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Friday, August 30, 2019

Blessed Ghebre Michael: Pilgrim, Seeker, Ethiopian, Scholar, Martyr

Who is Blessed Ghebre Michael? He was a pilgrim, a seeker, an Ethiopian, a scholar, and a martyr for the faith.


He differs in three major ways from the other canonized and beatified members of our congregation. First, he was not European, but African. Second, we was not born Catholic, but an adult convert. And third, he was not a confrere.

Born in Ethiopia in 1790, Ghebre Michael was a pilgrim in life, always seeking truth. He became a monophysite monk at the age of 19 and was a gifted student. He remained restless in his search for the truth. He made a long pilgrimage from Ethiopia to Cairo to Rome to Jerusalem. It was on this pilgrimage that he met Justin de Jacobis for the first time. It was also on this pilgrimage in Rome that he found himself very attracted to the Catholic Church.

Ghebre Michael shared his desire to be received in the Catholic Church with Justin de Jacobis. He joined the Church in 1844. Six years later, Justin asked him to consider becoming a priest and Ghebre Michael agreed. He was ordained in January 1851.

Ghebre Michael helped enormously in the foundation of the clergy. He composed a dictionary of the Ge'ez language used in the liturgy. He wrote a source book about the Catholic faith which was simple and clear. He produced a textbook in dogmatic theology.

But Ghebre Michael was destined to suffer greatly. Just before being ordained, he had been imprisoned for two months at 60 years of age. Later, when persecution broke out, he was imprisoned again. This time, so was Justin de Jacobis. Justin was treated better than Ghebre Michael because his former colleagues among the Orthodox seemed to have a special hatred toward Ghebre Michael. He was tortured repeatedly and urged to renounce Catholicism. He was led from place to place in chains and, bloodied by beatings, presented before crowds. He was knocked to the ground often and, when he rose to his feet again and again, the people proclaimed him a second St. George, the saint who was said to have had seven lives.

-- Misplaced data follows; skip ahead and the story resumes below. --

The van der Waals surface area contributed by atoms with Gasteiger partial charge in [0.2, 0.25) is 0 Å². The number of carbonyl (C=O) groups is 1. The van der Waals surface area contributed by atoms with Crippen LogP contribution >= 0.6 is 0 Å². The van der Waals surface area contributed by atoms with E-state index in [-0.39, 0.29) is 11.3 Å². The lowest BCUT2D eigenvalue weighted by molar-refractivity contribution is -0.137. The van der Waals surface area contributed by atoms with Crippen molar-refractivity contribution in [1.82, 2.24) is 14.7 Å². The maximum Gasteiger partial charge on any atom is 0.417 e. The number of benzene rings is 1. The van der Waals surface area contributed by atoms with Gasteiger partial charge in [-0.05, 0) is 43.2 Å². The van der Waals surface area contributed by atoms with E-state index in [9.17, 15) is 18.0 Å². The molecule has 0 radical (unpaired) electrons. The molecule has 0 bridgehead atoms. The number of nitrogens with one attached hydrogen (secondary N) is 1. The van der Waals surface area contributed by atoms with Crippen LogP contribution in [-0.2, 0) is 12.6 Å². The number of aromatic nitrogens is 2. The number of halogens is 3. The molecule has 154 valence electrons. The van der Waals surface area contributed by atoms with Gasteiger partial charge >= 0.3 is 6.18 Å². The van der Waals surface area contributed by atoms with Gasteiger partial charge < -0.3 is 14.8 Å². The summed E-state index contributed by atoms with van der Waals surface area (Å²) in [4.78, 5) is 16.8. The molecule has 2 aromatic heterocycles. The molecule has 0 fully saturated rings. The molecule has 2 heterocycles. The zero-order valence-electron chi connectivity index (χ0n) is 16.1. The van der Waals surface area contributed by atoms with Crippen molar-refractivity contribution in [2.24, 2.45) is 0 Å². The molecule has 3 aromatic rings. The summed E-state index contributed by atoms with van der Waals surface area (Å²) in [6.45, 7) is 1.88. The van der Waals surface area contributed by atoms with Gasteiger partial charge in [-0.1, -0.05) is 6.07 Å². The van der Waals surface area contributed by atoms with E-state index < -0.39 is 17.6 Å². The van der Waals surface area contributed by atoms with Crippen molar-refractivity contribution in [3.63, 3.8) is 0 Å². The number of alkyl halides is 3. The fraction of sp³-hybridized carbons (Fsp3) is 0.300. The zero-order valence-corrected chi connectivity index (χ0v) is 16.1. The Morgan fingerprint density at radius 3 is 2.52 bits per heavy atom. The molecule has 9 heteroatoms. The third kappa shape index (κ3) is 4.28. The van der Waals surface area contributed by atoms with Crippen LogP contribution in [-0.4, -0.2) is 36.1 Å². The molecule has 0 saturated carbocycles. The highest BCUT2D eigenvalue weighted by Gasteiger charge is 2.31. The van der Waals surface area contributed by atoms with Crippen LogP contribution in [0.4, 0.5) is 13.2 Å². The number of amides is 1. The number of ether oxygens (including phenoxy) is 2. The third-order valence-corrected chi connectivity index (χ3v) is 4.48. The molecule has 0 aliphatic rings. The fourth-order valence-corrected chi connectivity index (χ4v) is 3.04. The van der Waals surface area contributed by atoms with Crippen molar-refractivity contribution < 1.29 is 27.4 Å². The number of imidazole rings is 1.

The king, because of political pressure from the British and perhaps also because of the esteem Ghebre Michael had among the people, decided not to execute him. Rather, he decreed that Ghebre Michael must carry his chains to the end of his life. He trudged in procession from town to town behind marching soldiers, resisting appeals to renounce his faith. Finally, exhausted by the ordeal that lasted 13 months, he died on the roadside and was buried nearby at the end of August 1855. Many have tried to locate his grave, each without success.

Justin often referred to Ghebre Michael as "the generous athlete of Christ." Some years after his death, Justin sent a drawing of Ghebre Michael to Jean Baptiste Etienne, the Superior General. In the accompanying letter, he wrote:

"I beg you to accept the picture which I have the honor to send you. It catches the likeness of the subject so exactly that, when you consider the lack of skill in the matter of drawing on the part of the Abyssinian priest who did it, you must admit that it is really an extraordinary picture. To this picture of the Abyssinian martyr, Ghebre Michael, I have added an inscription in Latin in which I refer to him as a Vincentian seminarist. In fact, he was only a postulant because the time of his vocation could be counted only from the moment when he would have begun his intern seminary; by the date which had been arranged he was already in prison; however, in his heart, he already belonged to the Congregation."

Ghebre Michael was beatified as a martyr in 1926.

Written by Sister Patty Evanick, D.C.

Thursday, August 22, 2019

Queenship of Mary

Hail Holy Queen, the only Mother of the Community of the Daughters of Charity!


Every year on the 22nd of August, we celebrate the feast of the Queenship of Mary. She is queen of heaven and earth and, for us Daughters of Charity, she is the only Mother of the Community and the Queen of the poor--the destitute, most-abandoned, the forgotten, the migrants and refugees, etc. From her lowliness and openness, she gave us the most precious gift of all, the Prince of Peace, our Lord Jesus Christ.

“Hail Mary full of grace, the Lord is with you”....through her “fiat” the “Word became flesh” and in whose Being, the world became reconciled to God. Her total gift of self made possible the salvation of all humanity and creation, as she spoke “Behold I am the handmaid of the Lord” (Luke 1:38).